The Nigeria Computer Society (NCS) has said the recent collaboration between the federal government and Microsoft, a foreign software giant, will stifle indigenous technology growth and hamper local content development.
President of NCS, Prof. Adesina Sodiya, who raised the concern in an interview with THISDAY, said: "Vice President Yemi Osinbanjo is trying to engage Microsoft on National Economic Development. Although the area of engagement is still not clear to us, but if it is in the area of software development, we have indigenous software developers in Nigeria who are NCS members that are capable of developing indigenous software solutions that could address specific challenges of Nigeria."
According to him, the idea of government recognising a foreign software company and neglecting indigenous software developers, would dampen the spirit and zeal for technology innovation, while discouraging local content development.
"Government must collaborate with NCS on matters that have to do with National Economic Development in order to grow indigenous technology and promote local content development. Nigeria has a regulatory council that is saddled with the responsibility of regulating the practice of Information Technology in Nigeria, which is the Computer Professionals Registration Council of Nigeria (CPN), and the NCS is the umbrella body for all IT professionals in Nigeria. "Government should begin to engage these professional bodies in matters concerning National Economic Development, and not a foreign software company like Microsoft," Sodiya said.
He further said in developed countries of the world, governments would always engage the national IT bodies of their countries when it comes to issues of national development, and advised Nigerian government to learn from them in order to grow the Nigerian economy much faster.
He insisted that NCS could develop the software needs of Nigeria, and advised government not to look elsewhere to get things done. Recently our members developed e-meeting and e-conference platform that can compete favourably with Zoom and the likes, Sodiya said.
He equally blamed the Independent National Electoral Commission (INEC) for not believing in NCS and the Nigerian IT professionals in matters of technology that would drive electoral processes in the country.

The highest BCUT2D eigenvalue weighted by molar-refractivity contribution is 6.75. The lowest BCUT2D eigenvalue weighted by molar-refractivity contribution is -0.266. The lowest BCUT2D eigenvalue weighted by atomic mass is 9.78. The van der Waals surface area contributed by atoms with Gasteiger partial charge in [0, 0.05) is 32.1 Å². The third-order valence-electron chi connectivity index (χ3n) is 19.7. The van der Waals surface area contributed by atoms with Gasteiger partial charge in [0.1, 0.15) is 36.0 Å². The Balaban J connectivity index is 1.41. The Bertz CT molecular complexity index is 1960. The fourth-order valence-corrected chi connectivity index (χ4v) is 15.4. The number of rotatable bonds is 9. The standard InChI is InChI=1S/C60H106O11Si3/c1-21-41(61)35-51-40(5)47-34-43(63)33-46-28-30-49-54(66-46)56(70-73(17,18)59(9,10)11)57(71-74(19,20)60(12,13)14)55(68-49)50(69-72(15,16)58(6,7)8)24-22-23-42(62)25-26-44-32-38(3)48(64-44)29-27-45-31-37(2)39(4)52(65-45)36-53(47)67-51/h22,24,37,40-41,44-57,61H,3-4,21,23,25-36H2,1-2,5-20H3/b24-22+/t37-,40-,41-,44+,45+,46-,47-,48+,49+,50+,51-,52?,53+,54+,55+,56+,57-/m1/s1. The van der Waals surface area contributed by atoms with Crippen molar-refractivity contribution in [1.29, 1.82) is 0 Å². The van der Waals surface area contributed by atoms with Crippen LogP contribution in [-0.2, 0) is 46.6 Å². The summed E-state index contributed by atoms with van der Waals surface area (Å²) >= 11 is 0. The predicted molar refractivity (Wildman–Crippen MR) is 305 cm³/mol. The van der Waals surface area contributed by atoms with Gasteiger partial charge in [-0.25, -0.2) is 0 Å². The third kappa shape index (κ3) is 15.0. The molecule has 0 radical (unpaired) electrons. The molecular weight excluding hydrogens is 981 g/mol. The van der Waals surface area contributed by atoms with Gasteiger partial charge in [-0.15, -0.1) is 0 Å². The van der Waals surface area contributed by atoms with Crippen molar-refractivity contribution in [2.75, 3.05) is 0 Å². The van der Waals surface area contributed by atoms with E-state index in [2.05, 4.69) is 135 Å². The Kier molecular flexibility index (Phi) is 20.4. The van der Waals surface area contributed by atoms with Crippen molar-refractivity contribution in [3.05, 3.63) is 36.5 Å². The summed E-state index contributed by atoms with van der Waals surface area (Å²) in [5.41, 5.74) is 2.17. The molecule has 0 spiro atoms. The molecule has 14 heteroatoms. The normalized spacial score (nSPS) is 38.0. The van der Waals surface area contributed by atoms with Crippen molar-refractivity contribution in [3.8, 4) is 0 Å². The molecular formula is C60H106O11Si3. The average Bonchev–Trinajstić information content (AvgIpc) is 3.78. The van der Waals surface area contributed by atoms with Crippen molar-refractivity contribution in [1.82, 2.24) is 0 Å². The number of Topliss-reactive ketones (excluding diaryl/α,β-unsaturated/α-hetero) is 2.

"INEC is another government body that is ignoring the IT profession in Nigeria. NCS has made several attempts to assist INEC in addressing some technicalities in election matters, especially in the area of card readers for election process. We have written INEC severally to allow us be part of the process so that we can give technical advice in the use of card readers for elections but such request was never granted. Instead, INEC will prefer to engage foreign tech companies and expatriates in technical issues that we can handle internally in Nigeria," Sodiya said.
We wrote a letter to INEC recently, asking for collaboration for the proper guidance in the purchase of card readers in the next general elections and to our greatest surprise, INEC did not honour the letter.
Last year, INEC invited over 20 organisations to discourse the deployment of e-voting system in Nigeria, but NCS as a critical stakeholder in IT development in Nigeria was not invited to be part of the screening process and that is why Nigeria has not been able to successfully address the issues around e-voting system, Sodiya further said.
While citing some of the technical hitches that the National Identity Management Commission (NIMC) is facing, Sodiya said NIMC would overcome such challenges if properly funded.
He called on the federal government to focus on policy implementation that would enhance capacity building in 2021, having dwelt so much on digital transformation, Artificial Intelligence (AI), e-governance and automation processes in 2020. "We need implementation plan to drive these initiatives and we also need to see action plan on policy implementation on these emerging technologies," Sodiya said.